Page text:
January 16, 2023 | at the FISU Winter University Games
“Why do we love snow so much? What is the attractiveness of this? Sarah Lewis, FISU Deputy Secretary General and FISU COO, asked her audience on the final day of the Save Winter Conference, held as part of the 2023 FISU World University Games in Lake Placid.
“On a bluebird day like Sunday, all bright and sunny with snow crystals reflecting in the light, there’s no question why we love snow,” Lewis said.
“You can feel the uplifting effect on our well-being as soon as you walk out the door and take a deep breath of that fresh and cold air.”
The conditions for all the events on the third day of the competition of this year’s FISU Winter Games were perfect and attracted countless spectators to the stadiums, who could watch the students compete at the highest level.
A small group of people, however, chose not to watch the action on the field, but rather to sit at the Lake Placid Center of the Arts to follow the discussion about the future prospects.
In particular, “The Future of Snow”, as the theme of one of the sessions was called. The focus was on taking into account the implemented adaptations of major North American and international ski resorts to ensure the existence of snow in the future, in a sustainable and responsible way.
Lewis shared a panel discussion with three experts in the field.
One of them was Meta Bergwall, Sustainability Manager for Vail Resorts East Region, who wanted to get the message across that “Vail Resorts is committed to preserving these amazing places where we live, work and play for future generations.”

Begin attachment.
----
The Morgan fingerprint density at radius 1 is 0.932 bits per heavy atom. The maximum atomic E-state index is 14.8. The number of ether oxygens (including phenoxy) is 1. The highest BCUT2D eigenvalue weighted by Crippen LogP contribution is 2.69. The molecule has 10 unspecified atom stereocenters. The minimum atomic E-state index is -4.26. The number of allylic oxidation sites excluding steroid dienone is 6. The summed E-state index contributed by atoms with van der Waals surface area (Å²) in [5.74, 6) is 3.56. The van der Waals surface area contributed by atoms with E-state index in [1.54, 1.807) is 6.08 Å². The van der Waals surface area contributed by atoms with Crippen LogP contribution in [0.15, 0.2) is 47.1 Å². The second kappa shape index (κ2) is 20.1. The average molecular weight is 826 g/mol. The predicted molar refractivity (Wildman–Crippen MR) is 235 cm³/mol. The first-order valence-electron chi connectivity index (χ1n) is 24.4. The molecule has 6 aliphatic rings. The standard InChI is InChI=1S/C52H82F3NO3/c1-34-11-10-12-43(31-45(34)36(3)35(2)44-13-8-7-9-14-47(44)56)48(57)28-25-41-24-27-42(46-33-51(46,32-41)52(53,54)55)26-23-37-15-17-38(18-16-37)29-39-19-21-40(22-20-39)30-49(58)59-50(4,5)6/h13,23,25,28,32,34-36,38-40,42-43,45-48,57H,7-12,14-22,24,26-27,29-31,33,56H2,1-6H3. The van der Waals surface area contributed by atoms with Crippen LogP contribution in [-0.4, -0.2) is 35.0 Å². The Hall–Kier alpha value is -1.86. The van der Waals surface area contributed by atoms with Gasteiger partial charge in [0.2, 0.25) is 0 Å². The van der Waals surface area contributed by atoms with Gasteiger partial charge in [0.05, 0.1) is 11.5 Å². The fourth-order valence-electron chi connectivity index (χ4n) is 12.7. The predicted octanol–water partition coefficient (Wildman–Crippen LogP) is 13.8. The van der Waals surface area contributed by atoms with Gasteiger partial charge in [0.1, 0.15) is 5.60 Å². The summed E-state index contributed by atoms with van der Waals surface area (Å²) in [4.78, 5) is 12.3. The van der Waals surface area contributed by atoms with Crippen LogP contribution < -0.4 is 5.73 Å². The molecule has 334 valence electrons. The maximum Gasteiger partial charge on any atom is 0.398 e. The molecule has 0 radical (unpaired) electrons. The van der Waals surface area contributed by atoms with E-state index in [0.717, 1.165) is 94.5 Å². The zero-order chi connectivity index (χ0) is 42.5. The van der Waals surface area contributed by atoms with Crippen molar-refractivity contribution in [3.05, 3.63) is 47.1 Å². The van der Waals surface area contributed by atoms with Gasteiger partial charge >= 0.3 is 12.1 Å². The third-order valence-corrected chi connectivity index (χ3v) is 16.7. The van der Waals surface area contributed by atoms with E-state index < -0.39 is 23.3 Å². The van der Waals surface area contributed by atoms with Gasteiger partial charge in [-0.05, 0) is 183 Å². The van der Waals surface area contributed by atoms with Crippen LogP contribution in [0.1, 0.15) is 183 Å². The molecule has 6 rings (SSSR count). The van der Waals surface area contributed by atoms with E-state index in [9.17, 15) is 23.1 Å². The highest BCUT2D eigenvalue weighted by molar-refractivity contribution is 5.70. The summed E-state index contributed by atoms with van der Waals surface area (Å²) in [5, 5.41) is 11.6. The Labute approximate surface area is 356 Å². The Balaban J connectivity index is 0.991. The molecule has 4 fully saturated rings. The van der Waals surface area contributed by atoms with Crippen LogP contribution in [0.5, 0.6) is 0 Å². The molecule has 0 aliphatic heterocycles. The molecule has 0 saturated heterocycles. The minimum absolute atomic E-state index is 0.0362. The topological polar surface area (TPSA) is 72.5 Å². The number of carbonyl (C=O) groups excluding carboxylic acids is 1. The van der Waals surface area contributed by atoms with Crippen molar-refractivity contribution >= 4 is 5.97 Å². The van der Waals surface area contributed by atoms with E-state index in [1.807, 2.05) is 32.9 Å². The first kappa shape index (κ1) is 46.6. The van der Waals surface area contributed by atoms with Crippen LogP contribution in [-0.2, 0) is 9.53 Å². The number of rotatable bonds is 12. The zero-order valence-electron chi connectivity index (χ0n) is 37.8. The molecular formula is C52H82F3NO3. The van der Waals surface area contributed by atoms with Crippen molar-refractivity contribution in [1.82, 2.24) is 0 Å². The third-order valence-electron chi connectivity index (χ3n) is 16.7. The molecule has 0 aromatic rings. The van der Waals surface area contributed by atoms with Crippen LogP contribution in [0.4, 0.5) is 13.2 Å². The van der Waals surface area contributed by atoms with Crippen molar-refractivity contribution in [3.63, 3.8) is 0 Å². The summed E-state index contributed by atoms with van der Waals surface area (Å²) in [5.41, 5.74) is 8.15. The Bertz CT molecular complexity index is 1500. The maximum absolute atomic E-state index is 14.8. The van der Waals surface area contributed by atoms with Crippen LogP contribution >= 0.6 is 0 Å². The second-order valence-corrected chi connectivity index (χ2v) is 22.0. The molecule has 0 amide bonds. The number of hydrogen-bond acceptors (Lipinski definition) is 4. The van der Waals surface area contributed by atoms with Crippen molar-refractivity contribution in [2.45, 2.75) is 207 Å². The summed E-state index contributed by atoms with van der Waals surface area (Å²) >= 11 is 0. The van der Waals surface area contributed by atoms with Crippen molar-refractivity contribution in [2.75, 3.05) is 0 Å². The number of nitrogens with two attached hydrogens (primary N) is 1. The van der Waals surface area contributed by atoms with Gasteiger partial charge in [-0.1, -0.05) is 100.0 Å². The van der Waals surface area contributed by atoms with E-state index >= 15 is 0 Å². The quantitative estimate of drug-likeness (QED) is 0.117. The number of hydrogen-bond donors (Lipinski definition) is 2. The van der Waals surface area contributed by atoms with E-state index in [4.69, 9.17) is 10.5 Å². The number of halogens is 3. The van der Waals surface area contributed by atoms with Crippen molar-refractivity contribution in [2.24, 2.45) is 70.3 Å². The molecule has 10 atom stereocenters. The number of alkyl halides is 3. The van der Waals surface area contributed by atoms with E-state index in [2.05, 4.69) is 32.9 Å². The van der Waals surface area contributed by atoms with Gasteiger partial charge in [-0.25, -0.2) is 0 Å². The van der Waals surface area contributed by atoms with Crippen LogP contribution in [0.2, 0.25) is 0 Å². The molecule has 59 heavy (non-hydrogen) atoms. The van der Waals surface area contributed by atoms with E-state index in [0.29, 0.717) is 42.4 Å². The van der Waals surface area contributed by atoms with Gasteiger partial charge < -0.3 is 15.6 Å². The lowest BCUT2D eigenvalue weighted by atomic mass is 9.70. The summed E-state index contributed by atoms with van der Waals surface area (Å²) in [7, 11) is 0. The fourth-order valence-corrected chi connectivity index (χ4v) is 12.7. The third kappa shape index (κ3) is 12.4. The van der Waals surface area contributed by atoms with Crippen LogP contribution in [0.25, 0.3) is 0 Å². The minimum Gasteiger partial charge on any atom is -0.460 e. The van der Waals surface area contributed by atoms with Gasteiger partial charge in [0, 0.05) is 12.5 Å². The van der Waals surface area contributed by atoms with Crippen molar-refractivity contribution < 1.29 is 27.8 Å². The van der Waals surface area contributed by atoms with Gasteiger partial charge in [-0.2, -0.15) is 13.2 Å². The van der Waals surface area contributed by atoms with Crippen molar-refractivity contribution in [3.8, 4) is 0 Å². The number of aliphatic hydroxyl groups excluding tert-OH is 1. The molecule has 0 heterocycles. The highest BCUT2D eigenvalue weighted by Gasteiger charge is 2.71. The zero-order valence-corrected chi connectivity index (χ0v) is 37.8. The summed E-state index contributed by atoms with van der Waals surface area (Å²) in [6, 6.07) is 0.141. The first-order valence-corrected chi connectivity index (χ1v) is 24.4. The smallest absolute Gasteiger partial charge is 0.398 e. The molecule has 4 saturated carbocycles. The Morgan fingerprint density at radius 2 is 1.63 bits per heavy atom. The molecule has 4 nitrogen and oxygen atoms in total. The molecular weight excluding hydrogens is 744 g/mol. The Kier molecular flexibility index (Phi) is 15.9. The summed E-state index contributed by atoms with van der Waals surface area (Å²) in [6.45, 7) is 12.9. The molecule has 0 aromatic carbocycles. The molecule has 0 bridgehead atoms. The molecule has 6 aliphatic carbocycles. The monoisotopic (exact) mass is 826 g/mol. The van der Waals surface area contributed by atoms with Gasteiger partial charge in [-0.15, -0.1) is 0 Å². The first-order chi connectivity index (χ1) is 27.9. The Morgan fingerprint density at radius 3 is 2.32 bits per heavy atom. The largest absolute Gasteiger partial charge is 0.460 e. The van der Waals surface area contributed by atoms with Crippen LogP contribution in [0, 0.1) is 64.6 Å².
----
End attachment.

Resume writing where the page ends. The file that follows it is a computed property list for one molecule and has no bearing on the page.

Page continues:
Bergwall explained Vail Resorts’ ambitious and perhaps hard-to-achieve 2027 zero-emissions goal, saying: “We’ve always said that if you don’t set goals so big that you’re initially unsure how to achieve them, then they’re not big enough, to solve the problem of climate change”.
The panel was also attended by Nat Knowles, a Canadian conservationist and PhD student from the University of Waterloo, and Mike Pratt from Lake Placid, President and CEO of the Olympic Regional Development Authority.
As weather conditions around the world become more extreme, dramatic and stormy, Lewis, who has been involved in the sport for more than forty years, pointed out that Lake Placid and cities in the Adirondack region depend heavily on snow for for the livelihood of the community.
While the panel focused on the future of snow, Lewis also dared to look back in history and highlighted that just before the 1980 Olympics, Lake Placid was in fact in short supply of natural snow, causing organizers to implement artificial snow production for the first time in history and be pioneers in the use of grooming machines.
“Lake Placid has always been a leader in adapting to changing situations and hosting large-scale events,” Lewis said in an interview after the panel.
The former Olympian in alpine skiing from Great Britain has no doubt that events such as the Winter Olympics or the FISU Winter Games will remain in the future.
“I think what we have to show, and we are doing with the FISU World University Games, is that we have to be ready to adapt. The climate has changed and will continue to change. That’s why we always have to make sure that what we’re doing is appropriate to the current circumstances.”
Written by Annika Saunus, FISU Young Reporter
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